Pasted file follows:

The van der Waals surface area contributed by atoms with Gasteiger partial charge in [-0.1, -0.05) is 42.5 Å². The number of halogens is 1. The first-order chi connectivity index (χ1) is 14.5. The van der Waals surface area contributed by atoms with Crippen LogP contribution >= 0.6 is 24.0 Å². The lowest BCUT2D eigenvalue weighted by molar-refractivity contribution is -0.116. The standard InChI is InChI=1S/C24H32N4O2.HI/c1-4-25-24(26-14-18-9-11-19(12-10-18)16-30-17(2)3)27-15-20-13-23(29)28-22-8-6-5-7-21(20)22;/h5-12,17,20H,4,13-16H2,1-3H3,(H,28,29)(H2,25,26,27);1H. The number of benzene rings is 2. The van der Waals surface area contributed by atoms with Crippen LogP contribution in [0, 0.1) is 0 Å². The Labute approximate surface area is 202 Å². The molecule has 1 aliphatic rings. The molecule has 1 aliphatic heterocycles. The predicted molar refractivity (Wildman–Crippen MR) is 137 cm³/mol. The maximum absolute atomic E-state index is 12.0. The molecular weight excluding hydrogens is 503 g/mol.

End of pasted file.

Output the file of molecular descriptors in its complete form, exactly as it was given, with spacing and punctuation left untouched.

The van der Waals surface area contributed by atoms with Gasteiger partial charge in [-0.1, -0.05) is 42.5 Å². The number of halogens is 1. The first-order chi connectivity index (χ1) is 14.5. The van der Waals surface area contributed by atoms with Crippen LogP contribution >= 0.6 is 24.0 Å². The lowest BCUT2D eigenvalue weighted by molar-refractivity contribution is -0.116. The standard InChI is InChI=1S/C24H32N4O2.HI/c1-4-25-24(26-14-18-9-11-19(12-10-18)16-30-17(2)3)27-15-20-13-23(29)28-22-8-6-5-7-21(20)22;/h5-12,17,20H,4,13-16H2,1-3H3,(H,28,29)(H2,25,26,27);1H. The number of benzene rings is 2. The van der Waals surface area contributed by atoms with Crippen LogP contribution in [0, 0.1) is 0 Å². The Labute approximate surface area is 202 Å². The molecule has 1 aliphatic rings. The molecule has 1 aliphatic heterocycles. The predicted molar refractivity (Wildman–Crippen MR) is 137 cm³/mol. The maximum absolute atomic E-state index is 12.0. The molecular weight excluding hydrogens is 503 g/mol.